Likewise, if something is second-nature to you, you are so familiar with it that you can do it easily without needing to think very much about it: I used to hate computers, but using them is second nature to me now. A person experiences the associative system of reasoning through the aspect of second-nature that habits, characteristics, etc. are acquired and fixed so deeply as to seem part of a person’s nature – an acquired behavior or trait that is so long practiced as to seem innate. I could not drive my father’s manual shift car. Now that I have learned the shift pattern I don’t even have to think about shifting anymore; it just comes naturally.
Sustainable behaviors often have less appeal to the associative system reactions by people which are usually fueled by our historical perspectives and experience rather than newer facts and information we are learning from science about sustainable development. Consider a behavior like biking to work: a person’s rule-based system thinks it’s a great idea because of all the benefits (health, money savings, fitness), but his associative system responds with a definitive “No way!” perhaps because it just can’t handle the idea of walking into the office with “helmet hair.”
One way to empower sustainability is to make sustainable actions more appealing to the associative system (our mindset or second-nature). A second strategy is to get the attention of the rule-based system so that it can assert itself against the associative system’s rejection of a sustainable action (“Helmet hair is really no big deal. We’re biking!”). An even better strategy does both: makes a sustainable action appealing and attention-getting for both rational reasons as well as gut-feeling, associative-system reasons that fight-off first impulses of one’s mindset.
Therefore, ideas of sustainability are not as much about being able to put forth an adequate and acceptable definition as they are about cultivating a mindset and philosophical point of view that can help dissolve irrational resistance and encourage people to more easily embrace the concept through new knowledge and science, for example. But, the existence of mindsets, the nature of their development, and the headway gained through the expansion of human consciousness, are often overlooked in the larger sustainability discussion.
A significant change in mindset is necessary so that the actual operation and practice of sustainable development will become part of the subconscious, always present when thinking and acting in the context of for example, community development. Human capacity built upon the will of people to engage in work toward common aspirations and fueled by a mindset in tune with methods of sustainable development is the way of shifting society to a more productive and long-lasting state.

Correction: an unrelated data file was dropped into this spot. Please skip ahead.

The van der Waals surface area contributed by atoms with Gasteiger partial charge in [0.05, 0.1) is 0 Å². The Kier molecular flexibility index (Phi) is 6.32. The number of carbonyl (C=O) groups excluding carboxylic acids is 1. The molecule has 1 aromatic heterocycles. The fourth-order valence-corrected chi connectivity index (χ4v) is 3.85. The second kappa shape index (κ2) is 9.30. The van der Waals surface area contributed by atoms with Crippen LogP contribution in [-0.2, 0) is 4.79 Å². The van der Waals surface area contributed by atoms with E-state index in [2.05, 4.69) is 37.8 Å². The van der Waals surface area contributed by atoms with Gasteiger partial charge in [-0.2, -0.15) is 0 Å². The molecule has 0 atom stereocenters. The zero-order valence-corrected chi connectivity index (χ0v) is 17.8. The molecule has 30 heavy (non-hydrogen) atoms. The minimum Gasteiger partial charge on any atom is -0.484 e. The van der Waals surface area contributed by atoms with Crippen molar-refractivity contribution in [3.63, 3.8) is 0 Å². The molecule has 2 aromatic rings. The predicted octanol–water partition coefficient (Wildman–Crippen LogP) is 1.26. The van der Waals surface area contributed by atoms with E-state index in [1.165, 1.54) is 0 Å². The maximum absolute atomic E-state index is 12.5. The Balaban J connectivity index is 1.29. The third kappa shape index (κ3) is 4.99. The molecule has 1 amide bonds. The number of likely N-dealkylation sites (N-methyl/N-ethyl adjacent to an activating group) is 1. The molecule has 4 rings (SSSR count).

We discussed nine ideas that might frame a person’s mindset in thinking and acting more sustainably in a March 9th Post on this Blog. The reason for that discussion was to set a framework for people to reset their mindset with regards to sustainability by experiencing a new set of defining characteristics that would eventually become second-nature in the way people think. But besides the expression of intent of a person, community or corporation to become more sustainable, there needs to also be a shift in their “mindset” (and internal desire and commitment) that will really enact the systemic approach that successful outcomes in sustainability plans and actions demand. A mindset inclined toward sustainable development provides an open door for the person or institution to think about and act upon sustainable issues as a form of habit. This being the case, a formal definition of the phase is not as important as the second nature or philosophical awareness the person has for the subject.
Such devices as symbolism can help create a certain mindset appropriate for sustainable development problem-solving. For example, the three legs of the sustainability stool (ecology, economics, sociology) imply interaction with each other so seamlessly that we cannot make decisions, make policy, manufacture, consume, or act in any way without considering the effects and costs upon all three simultaneously. Advances in our scientific knowledge have led us to understand that environmental, economic, and social issues are more interdependent than we realized. The concurrent mindset promoted by these images helps to overcome a bias toward economic concerns, with ecological or social benefits an afterthought. If we are acting sustainably from a broader, system-wide perspective the environment can be preserved while considering economic health and societal well-being. But it takes a different mind-set than many of us possess.